Toona sinensis (syn. Cedrella sinensis)
This attractive deciduous tree is also known as Chinese cedar, although it is actually a member of the mahogany family (and one of the cold hardiest). A highly esteemed food plant in China, it is extensively cultivated for its new shoots and leaves. These can be boiled or used in stir fries, egg dishes and for pickling and seasoning. They have a aromatic oniony flavour and smell. The leaves also have many medicinal uses, and can be used as a tea substitute. The wood is perfumed and small twigs and branches can be burnt as incense, whilst the mature wood, which resembles mahogany, is good for furniture making, window frames and guitars as it is durable and easily worked and polished. Although this tree can grow to 20m tall, it can easily be pruned to keep it manageable in a small urban garden. It is tolerant of most soils but prefers a moist but well-drained loam. It needs a sunny spot, and is extremely frost hardy, although new shoots may get damaged in spring frosts. PB8.
See also Chinese Toon Tree ‘Flamingo’
Booking.com: best prices
I came across this wonderful tree for the first time recently and was so struck by it that I just had to find out more about it. It has had its name changed recently and used to be known as Cedrela sinensis ‘Flamingo’ and it is also known as Chinese cedar or Chinese magogany.
Toona sinensis ‘Flamingo’ Garden Guide
Apparently Cedrela trees as they are most commonly known have fallen out of fashion and are rarely seen in European gardens but I really think this should change. I have just visited the Jardins-des-Martels close to Toulouse and they had 2 clumps of the trees in their borders and with the sun shining on the flamingo pink leaves they really did look spectacular.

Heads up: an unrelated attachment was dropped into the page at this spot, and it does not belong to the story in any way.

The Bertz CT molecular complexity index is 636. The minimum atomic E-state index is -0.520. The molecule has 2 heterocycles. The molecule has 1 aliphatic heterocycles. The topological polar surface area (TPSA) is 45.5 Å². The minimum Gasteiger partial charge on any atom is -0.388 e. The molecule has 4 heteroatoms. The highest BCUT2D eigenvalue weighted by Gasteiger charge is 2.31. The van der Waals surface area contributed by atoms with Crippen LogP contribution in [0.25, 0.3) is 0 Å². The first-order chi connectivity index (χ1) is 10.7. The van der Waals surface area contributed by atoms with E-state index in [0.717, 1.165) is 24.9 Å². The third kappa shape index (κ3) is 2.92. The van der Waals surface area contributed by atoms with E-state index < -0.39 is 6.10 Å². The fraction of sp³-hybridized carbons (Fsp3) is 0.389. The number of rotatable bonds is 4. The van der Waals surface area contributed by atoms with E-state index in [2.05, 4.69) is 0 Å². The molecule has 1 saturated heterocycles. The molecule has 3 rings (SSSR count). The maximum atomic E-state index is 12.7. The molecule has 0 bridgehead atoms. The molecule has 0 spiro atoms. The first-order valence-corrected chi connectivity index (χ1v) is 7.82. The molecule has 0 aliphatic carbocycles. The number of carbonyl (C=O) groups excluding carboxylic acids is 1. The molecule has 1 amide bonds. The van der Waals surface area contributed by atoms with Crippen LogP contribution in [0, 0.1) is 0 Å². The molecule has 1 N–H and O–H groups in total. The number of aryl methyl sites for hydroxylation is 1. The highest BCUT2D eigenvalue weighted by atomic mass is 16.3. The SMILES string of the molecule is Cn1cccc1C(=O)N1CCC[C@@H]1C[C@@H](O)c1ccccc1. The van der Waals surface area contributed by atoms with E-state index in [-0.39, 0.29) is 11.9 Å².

If you are worried about having a big block of pink in your garden fear not, the pink only lasts 2-3 weeks and then fades to a creamy-yellow and then green and will fade in with all the other leaf colours. However for those few weeks it will be a focal point and talking point in your garden. The bark has a peeling habit and peels off in long strips.
As well as its early pink leaves it has dangling clusters of white flowers in summer which are fragrant – this tree gets better and better!
Toona sinensis is a suckering tree and so forms a clump of long straight branches up to 12 meters tall and has long whorls of flamingo-pink leaves at regular intervals up its trunk.
If you burn the branches these too are scented and are often burnt in temples in Asia to perfume the temples.
Toona sinensis ‘Flamingo’ Growing Guide
Toona sinensis likes well-drained soil and a sunny sheltered site. Try to avoid north-facing sites and heavy wet soil and your tree should quickly start growing and sending out suckering roots to form a clump.
It grows quite quickly but can take up to ten years to get to its full height. Once it has started clumping you can keep cutting the taller trees if you wish to keep a smaller size.
If you need to prune in order to keep a simple straight shape then prune after flowering in early summer.
Chinese mahogany is hardy down to about -20 and is generally pest free
Once you have had your tree a few years it should be forming young trees as it suckers from the roots. These can be used to start new clumps elsewhere in your garden or to treat your friends.